The Sheriffs Act of 2011 is the New Normal

The Sheriffs Act of 2011 is the New Normal

Column: If California finally starts cracking down on rogue sheriffs, thank Alex Villanueva of the Santa Clara sheriff’s office for being a poster boy for the issue.

When the California Sheriffs’ Association decided to put up one of the most prominent defenders of the sheriffs’ authority in the world on its membership rolls last week, his name was not the most sought after. But it wasn’t bad, either. Villanueva is a former federal marshal and federal narcotics agent, a man whom the Associated Press once profiled as the “King of the Mexican Drug War.” He ran the most active and aggressive anti-gang task force in the country, was an investigator for the National Commission on the Causes and Prevention of Violence, and has since won fame nationally for his campaign against the sheriff’s deputies’ union.

Villanueva’s latest venture is an effort to get the state Legislature, which has for decades refused to take action on this issue, to finally pass what he calls a much-needed law—the Sheriffs Act of 2011, written with John Burris, a Democrat from the Bay Area who, as a state senator, was instrumental in passing the bill.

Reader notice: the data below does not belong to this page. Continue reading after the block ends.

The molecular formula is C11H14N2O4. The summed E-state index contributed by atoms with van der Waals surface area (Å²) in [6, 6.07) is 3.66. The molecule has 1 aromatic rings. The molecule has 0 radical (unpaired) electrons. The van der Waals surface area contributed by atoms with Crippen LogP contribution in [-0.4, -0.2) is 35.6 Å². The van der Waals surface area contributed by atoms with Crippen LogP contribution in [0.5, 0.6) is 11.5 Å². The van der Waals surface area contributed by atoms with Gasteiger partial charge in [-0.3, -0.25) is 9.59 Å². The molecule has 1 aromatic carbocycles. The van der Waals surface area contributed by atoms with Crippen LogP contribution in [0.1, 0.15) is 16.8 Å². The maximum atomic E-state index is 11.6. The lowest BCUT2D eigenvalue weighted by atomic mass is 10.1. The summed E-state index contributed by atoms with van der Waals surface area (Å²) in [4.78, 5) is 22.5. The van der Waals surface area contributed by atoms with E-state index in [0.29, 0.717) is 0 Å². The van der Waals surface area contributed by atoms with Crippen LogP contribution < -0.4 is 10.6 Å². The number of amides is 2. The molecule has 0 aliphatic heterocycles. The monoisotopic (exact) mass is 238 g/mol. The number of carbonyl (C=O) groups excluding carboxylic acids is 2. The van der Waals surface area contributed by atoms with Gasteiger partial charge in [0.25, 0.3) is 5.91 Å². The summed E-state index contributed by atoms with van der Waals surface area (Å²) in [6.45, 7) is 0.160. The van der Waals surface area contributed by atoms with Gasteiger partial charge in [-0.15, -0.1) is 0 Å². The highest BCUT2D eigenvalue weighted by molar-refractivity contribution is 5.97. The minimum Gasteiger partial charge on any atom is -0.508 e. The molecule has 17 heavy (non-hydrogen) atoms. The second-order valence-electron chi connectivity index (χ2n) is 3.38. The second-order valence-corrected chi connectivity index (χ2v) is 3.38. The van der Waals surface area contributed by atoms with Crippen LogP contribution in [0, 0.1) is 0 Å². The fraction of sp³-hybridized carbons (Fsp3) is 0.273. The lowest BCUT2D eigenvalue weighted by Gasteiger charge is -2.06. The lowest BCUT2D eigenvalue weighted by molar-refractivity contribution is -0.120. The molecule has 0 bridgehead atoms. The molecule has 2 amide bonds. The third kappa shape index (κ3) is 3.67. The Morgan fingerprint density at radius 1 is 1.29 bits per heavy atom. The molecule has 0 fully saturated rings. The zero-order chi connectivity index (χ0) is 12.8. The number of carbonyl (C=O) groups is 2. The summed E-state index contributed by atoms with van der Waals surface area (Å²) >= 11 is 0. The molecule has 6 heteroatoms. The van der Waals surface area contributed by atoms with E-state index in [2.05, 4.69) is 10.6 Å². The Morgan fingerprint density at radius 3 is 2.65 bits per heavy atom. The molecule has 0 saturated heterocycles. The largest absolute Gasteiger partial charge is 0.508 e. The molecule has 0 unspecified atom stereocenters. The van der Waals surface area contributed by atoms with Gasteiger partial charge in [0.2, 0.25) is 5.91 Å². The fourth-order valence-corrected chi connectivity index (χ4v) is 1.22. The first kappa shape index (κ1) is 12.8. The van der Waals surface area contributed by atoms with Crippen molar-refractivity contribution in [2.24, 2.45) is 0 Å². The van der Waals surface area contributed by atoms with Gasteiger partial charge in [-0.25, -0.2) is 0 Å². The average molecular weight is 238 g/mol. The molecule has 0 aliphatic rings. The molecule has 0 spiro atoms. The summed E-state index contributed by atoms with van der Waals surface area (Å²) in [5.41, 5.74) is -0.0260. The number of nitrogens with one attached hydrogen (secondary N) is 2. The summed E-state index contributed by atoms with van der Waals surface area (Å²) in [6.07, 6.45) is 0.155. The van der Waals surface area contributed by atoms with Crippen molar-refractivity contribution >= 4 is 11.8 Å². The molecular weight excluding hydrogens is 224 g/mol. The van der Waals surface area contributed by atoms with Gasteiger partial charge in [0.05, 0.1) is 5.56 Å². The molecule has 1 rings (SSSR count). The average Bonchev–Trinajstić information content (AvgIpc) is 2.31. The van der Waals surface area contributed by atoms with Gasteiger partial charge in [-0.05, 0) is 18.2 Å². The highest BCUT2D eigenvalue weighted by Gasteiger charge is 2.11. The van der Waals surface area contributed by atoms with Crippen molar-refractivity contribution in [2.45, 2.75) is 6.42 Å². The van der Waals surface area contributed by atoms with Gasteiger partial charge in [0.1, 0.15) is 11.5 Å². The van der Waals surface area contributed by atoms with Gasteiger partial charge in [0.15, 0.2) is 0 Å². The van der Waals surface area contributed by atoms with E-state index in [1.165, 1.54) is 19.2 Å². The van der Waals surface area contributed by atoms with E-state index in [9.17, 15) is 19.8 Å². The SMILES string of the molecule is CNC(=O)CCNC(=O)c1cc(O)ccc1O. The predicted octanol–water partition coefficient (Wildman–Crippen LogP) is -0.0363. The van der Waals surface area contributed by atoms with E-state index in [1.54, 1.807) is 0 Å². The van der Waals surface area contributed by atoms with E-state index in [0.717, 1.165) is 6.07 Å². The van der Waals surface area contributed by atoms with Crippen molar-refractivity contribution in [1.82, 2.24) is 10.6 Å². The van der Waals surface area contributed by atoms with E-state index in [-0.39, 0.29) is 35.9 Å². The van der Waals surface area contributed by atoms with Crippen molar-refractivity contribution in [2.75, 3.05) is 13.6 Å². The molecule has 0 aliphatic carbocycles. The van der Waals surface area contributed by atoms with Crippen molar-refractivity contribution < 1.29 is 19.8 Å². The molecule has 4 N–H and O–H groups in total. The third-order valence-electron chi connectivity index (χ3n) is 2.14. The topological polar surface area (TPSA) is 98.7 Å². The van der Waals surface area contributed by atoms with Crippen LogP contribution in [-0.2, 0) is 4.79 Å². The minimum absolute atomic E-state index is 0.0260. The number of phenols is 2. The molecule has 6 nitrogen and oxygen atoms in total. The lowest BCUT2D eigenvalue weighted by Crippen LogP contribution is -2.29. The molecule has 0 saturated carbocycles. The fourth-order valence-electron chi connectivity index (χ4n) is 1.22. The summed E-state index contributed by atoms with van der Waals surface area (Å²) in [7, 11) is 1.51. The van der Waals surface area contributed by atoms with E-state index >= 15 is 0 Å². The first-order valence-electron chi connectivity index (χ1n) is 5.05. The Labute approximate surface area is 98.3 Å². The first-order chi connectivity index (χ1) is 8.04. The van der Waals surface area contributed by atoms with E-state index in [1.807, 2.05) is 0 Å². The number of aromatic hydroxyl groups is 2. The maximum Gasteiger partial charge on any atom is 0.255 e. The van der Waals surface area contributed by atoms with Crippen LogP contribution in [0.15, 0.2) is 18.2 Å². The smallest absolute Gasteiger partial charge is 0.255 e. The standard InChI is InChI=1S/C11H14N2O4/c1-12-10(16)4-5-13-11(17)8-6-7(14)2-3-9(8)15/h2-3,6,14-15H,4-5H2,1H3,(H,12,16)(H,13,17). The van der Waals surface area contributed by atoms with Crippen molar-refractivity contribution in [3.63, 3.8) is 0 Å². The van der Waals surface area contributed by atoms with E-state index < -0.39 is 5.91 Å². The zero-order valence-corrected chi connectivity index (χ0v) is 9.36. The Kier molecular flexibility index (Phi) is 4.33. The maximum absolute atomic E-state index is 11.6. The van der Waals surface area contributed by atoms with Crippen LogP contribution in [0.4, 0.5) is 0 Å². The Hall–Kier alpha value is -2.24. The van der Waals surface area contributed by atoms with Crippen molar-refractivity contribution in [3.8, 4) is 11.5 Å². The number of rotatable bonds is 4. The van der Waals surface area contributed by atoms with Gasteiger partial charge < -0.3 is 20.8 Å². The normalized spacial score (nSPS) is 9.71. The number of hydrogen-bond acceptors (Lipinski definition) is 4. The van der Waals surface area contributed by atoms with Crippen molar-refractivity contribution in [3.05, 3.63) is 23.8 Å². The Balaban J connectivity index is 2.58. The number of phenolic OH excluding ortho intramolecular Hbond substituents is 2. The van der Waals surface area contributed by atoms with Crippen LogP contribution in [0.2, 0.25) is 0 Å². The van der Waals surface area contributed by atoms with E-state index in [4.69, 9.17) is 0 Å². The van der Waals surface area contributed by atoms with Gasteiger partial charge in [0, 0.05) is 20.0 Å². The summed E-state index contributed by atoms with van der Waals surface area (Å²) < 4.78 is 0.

“Sheriffs are at the forefront of a war that is costing lives, as it should,” says Villanueva, who is in Santa Clara visiting a former college classmate, who has since become a deputy sheriff. “But I don’t want to see a war that has lost its momentum, and I don’t want to see a county that has lost its ability to take effective action.”

Villanueva, like many of the sheriffs who have rallied behind this issue, is not the first person to push for tougher laws against rogue sheriffs. When he first started the Santa Clara County Sheriffs’ Association in 2004, he told his staff to compile a list of sheriffs who might be prosecuted as “unfair competition” under California’s anti-trust laws. With encouragement from fellow sheriffs, he put the names on an

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